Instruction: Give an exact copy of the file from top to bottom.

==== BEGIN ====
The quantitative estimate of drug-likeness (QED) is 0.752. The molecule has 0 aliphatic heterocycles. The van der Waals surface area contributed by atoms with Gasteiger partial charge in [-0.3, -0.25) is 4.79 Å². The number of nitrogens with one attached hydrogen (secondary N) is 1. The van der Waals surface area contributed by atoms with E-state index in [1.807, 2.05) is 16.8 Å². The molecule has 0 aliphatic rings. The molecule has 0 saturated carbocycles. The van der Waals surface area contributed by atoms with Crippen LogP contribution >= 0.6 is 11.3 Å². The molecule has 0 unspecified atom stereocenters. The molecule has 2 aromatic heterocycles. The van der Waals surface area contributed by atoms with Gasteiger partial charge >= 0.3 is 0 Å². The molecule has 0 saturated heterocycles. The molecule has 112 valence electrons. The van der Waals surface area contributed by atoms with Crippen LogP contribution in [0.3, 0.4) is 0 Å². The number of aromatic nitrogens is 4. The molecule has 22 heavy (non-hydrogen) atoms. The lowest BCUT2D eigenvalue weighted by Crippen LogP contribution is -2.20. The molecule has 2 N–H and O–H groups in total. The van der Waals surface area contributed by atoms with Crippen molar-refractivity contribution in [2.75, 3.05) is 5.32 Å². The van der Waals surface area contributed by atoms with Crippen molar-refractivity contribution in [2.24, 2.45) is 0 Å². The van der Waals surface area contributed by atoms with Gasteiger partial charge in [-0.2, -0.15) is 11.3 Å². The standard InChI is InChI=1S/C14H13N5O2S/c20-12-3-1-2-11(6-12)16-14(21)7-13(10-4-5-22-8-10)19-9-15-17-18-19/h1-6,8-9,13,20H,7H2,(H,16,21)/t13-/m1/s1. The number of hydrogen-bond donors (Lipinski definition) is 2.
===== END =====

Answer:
The quantitative estimate of drug-likeness (QED) is 0.752. The molecule has 0 aliphatic heterocycles. The van der Waals surface area contributed by atoms with Gasteiger partial charge in [-0.3, -0.25) is 4.79 Å². The number of nitrogens with one attached hydrogen (secondary N) is 1. The van der Waals surface area contributed by atoms with E-state index in [1.807, 2.05) is 16.8 Å². The molecule has 0 aliphatic rings. The molecule has 0 saturated carbocycles. The van der Waals surface area contributed by atoms with Crippen LogP contribution >= 0.6 is 11.3 Å². The molecule has 0 unspecified atom stereocenters. The molecule has 2 aromatic heterocycles. The van der Waals surface area contributed by atoms with Gasteiger partial charge >= 0.3 is 0 Å². The molecule has 0 saturated heterocycles. The molecule has 112 valence electrons. The van der Waals surface area contributed by atoms with Crippen LogP contribution in [0.3, 0.4) is 0 Å². The number of aromatic nitrogens is 4. The molecule has 22 heavy (non-hydrogen) atoms. The lowest BCUT2D eigenvalue weighted by Crippen LogP contribution is -2.20. The molecule has 2 N–H and O–H groups in total. The van der Waals surface area contributed by atoms with Crippen molar-refractivity contribution in [2.75, 3.05) is 5.32 Å². The van der Waals surface area contributed by atoms with Crippen molar-refractivity contribution in [2.24, 2.45) is 0 Å². The van der Waals surface area contributed by atoms with Gasteiger partial charge in [-0.2, -0.15) is 11.3 Å². The standard InChI is InChI=1S/C14H13N5O2S/c20-12-3-1-2-11(6-12)16-14(21)7-13(10-4-5-22-8-10)19-9-15-17-18-19/h1-6,8-9,13,20H,7H2,(H,16,21)/t13-/m1/s1. The number of hydrogen-bond donors (Lipinski definition) is 2.